by Russell Shaw
The Unity of Church Teaching
by Jeffery Cavins
To many, the perception of the Catholic Church is that it is big. Really big. That was how I felt during those first weeks of my "reversion" to Catholicism, when my interest in the Church had been stimulated by the writings of Pope John Paul II. But before I could understand the details of doctrine, liturgy, and Church structure, I needed something that would tie together the whole faith.
Yoga: From Hippies to Hip by Marcia Montenegro
Yoga has become so well packaged as an exercise that people even believe this was the original intent of yoga, often calling yoga "stretching exercises." People in the U.S. and other Western countries often do not realize that the yoga they call an exercise, actually hatha yoga ("ha" means "sun" and "tha" means "moon"), is just one of many forms of yoga designed for specific spiritual purposes.
Love Bears Fruit: The Triumph of Mother Angelica
Everyone at EWTN has a favorite story. There was the guy who clicked onto EWTN because a pornography network shared the same channel number. When he saw full habits instead of flesh, he tried to change the channel. For some reason, he couldn’t. So he watched. Cancer patients, Playboy bunnies, secret Christians who watch online—stacks of their stories come in to EWTN each day.
by Tom Hoopes
Scripture is Sacramental by Scott Hahn
The phrase “the word of the Lord” appears hundreds of times in the Hebrew Scriptures. It is the authority that Moses invokes for his law, and the prophets for their oracles. It is, according to the historical books, the authority behind the inspired deeds of the kings. The “word of the Lord” that reveals the covenant law is the very “word” by which God created the universe.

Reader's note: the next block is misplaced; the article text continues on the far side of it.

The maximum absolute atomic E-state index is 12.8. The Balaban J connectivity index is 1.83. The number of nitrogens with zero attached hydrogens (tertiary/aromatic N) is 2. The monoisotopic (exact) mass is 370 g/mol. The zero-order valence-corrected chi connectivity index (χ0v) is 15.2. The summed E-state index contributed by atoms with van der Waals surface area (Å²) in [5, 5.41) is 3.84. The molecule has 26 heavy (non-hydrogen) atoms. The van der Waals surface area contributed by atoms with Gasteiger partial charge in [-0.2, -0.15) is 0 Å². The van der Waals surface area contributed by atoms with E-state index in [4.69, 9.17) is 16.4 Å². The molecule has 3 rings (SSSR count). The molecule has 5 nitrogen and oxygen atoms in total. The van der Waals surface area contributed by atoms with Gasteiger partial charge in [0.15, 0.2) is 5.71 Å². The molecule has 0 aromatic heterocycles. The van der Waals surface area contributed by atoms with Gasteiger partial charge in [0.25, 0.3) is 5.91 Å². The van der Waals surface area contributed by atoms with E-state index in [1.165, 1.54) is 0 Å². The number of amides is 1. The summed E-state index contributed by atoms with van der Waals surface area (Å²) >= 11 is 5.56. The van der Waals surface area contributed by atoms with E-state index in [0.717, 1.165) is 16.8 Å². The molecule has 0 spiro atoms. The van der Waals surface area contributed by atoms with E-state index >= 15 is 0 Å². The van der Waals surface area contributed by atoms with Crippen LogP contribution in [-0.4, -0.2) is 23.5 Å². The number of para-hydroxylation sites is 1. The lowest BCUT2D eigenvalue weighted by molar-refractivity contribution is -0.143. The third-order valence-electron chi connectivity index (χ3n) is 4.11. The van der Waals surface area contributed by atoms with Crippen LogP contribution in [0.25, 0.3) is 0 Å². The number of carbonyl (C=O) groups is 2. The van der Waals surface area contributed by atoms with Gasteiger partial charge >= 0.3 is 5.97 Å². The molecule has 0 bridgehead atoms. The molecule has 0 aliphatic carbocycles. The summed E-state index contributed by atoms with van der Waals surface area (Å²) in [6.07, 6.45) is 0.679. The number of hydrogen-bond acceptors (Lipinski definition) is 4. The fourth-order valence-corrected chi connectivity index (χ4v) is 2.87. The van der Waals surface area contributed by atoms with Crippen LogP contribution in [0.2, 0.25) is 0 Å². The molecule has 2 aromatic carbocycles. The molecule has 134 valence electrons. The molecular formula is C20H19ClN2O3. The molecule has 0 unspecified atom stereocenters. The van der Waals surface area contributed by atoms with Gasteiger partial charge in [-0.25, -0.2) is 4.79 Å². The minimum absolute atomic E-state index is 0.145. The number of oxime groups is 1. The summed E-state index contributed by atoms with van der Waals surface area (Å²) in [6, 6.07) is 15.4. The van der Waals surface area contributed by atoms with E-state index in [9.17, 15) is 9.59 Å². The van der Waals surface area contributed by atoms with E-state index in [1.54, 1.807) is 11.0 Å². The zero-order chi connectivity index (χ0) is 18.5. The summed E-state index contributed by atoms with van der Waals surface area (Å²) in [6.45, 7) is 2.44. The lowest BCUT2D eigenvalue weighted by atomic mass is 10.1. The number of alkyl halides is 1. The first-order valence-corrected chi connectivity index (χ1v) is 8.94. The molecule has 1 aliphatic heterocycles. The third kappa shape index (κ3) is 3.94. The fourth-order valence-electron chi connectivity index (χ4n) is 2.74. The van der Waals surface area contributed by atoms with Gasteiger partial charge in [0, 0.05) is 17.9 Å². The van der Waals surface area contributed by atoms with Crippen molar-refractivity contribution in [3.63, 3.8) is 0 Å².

A Light to the Nations: The Meaning and Future of the Catholic Church by Archbishop Charles J. Chaput
A man born of a Jewish mother is Jewish by virtue of his birth. He may be very religious, or lukewarm, or an atheist. But he’s still, in a real sense, a Jew. Being Catholic is a very different kind of experience. Baptism is necessary to be a Catholic, but it’s not enough as we grow in age. As Catholics, we become defined by what we believe, how we worship, and how actively we live our faith in public and in private.
Why Not Married Priests? The Case for Clerical Celibacy by George Sim Johnston
The agitation for a married priesthood has sharpened in recent decades. There is a drumbeat in the media, often from ex-priests who write copiously for the op-ed pages. So, it’s not surprising that many people think that Rome should “get with the times” and allow priests to marry. Isn’t the rule of celibacy simply another example of a retrograde Church sitting on somebody’s rights?
Infinite Wonder of the Divine
Creationist notions of intelligent design diminish God. Instead we should see his love for the infinitely evolving universe as like that of a parent allowing a growing child to make its own choices and go its own way in life.
by George Coyne
A lot of things are said about the alleged "Pope Joan." Depending on who is telling the story, she was a courageous feminist, a clever opportunist, a brilliant scholar who couldn't make it as a woman in a man's world. She is said to have been a wise ruler and an astute theologian, though, oddly, no decree or theological teaching purporting to have come from her has made its way down to our day.
The Myth of Pope Joan
by Patrick Madrid
The Lion King
The Lion, the Witch and the Wardrobe is both a fantastic adventure story and a profound expression of Christian belief. Because of this, C. S. Lewis’s famous tale not only stands on the threshold of blockbuster success, but also holds the potential to become the next great battleground in the culture wars.
by John J Miller
E-mail this page to a friend